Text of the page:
Moreover, Scholz appears to be personally angered by SPD (Social Democratic Party) parliamentary leader Rolf Mützenich's suggestion to "freeze" the conflict to speed up its resolution:

The debate in Germany has reached an absurd level.

Once again, the Chancellor demonstrates his lack of communication skills. Instead of assuming a nurturing role, he prefers a stern approach– chastising rather than guiding the public.

The Chancellor must adopt role-appropriate behavior— a dignified and empathetic demeanor would serve him well. By definition, the Chancellor is the people's chief servant, not their superior.

  • Billionaire Reinhold Würth warns his employees about the rise of the AfD (Alternative for Germany) via letter.

  • District Administrator Wolfgang Spelthahn wants to make Düren in North Rhine-Westphalia a pioneer in the field of hydrogen.

  • Has Aaron Taylor-Johnson been chosen as the successor to 007?

Reinhold Würth © dpa

Straight Talk: Screw manufacturer and billionaire Reinhold Würth warns his 25,000 employees in Germany about the rise of the AfD.

I fully support this protest.

For the 89-year-old, the recent protests against the AfD clearly indicate that citizens will resist changing the "fundamental political system in Germany."

Given Germany's current landscape featuring an expanding welfare state, a healthcare system comparable to Europe's standards, a high savings rate and a robust democracy, Würth poses this inquiry to his employees:

With my 89 years of life and the corresponding experience, I would like to ask: Are we simply too well off in this country? After all, it is a human tendency to take achievements for granted and not to appreciate their positive effects.

Why does the screw king from Baden-Wuerttemberg think it is nonsense to equate the rise of the AfD with the times of the Weimar Republic or even with Hitler's rise to power? The Pioneer knows, and you can read it in German here.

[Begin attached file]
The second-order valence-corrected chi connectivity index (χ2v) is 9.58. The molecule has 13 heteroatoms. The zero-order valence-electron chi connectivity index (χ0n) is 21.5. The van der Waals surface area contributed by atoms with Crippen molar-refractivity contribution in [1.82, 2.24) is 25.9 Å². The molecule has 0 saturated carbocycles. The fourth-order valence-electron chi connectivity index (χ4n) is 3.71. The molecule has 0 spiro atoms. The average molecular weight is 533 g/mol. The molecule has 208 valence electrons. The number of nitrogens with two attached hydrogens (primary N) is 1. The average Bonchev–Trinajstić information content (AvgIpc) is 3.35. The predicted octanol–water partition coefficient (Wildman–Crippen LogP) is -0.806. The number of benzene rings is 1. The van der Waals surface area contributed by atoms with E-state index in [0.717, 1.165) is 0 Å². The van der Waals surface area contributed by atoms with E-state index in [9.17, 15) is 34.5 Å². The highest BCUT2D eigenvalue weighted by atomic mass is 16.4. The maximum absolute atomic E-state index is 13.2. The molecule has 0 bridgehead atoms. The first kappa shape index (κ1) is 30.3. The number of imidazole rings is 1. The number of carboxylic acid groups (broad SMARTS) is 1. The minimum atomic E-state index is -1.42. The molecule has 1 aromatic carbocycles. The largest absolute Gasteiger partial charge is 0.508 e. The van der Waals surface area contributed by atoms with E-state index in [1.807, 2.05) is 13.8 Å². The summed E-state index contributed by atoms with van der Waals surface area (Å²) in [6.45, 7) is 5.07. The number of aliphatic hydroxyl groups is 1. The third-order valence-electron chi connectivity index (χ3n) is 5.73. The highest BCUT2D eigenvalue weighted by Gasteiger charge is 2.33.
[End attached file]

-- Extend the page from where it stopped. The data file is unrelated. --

AfD Warning Letter written by Reinhold Würth

An excavator in the Inden mine near Düren, 2017 © dpa

Düren, located on the edge of the Eifel region of North Rhine-Westphalia, was almost completely destroyed during World War II. After bombing raids in November 1944, only 13 houses remained standing in the town of 50,000. But the people of Düren rolled up their sleeves and rebuilt their city.

Wolfgang Spelthahn, the current district administrator of Düren, shares this resilience. He has a vision for his region, which was largely shaped by lignite mining in the post-war era. Spelthahn's plan for the future is hydrogen.

Wolfgang Spelthahn, District Administrator of Düren © imago

In the Pioneer Podcast, the district administrator of Düren explains his vision in detail:

Our first premise for action here was that we absolutely do not want to abandon industrial culture. We looked for sustainable technologies and then landed on hydrogen.

The 10,000 people currently employed in lignite mining in the Düren district are expected to find new opportunities with the switch to hydrogen, which will be produced and consumed locally.

Listen to today’s Pioneer Podcast for more details on how Düren plans on achieving this.

Click here to listen to today's episode of the Pioneer Podcast in German.

Gernot Döllner, Chairman of the Board of Management of Audi AG © dpa

High expectations: Audi and its new CEO, Gernot Döllner, are carrying the Volkswagen Group's hopes for electric vehicle sales. My colleague Claudia Scholz was on site in Ingolstadt, where Döllner presented Audi’s financial figures and unveiled the new electric SUV –the Q6 e-tron. After more than two years of delay, the first new electric model of a major product is now on the market.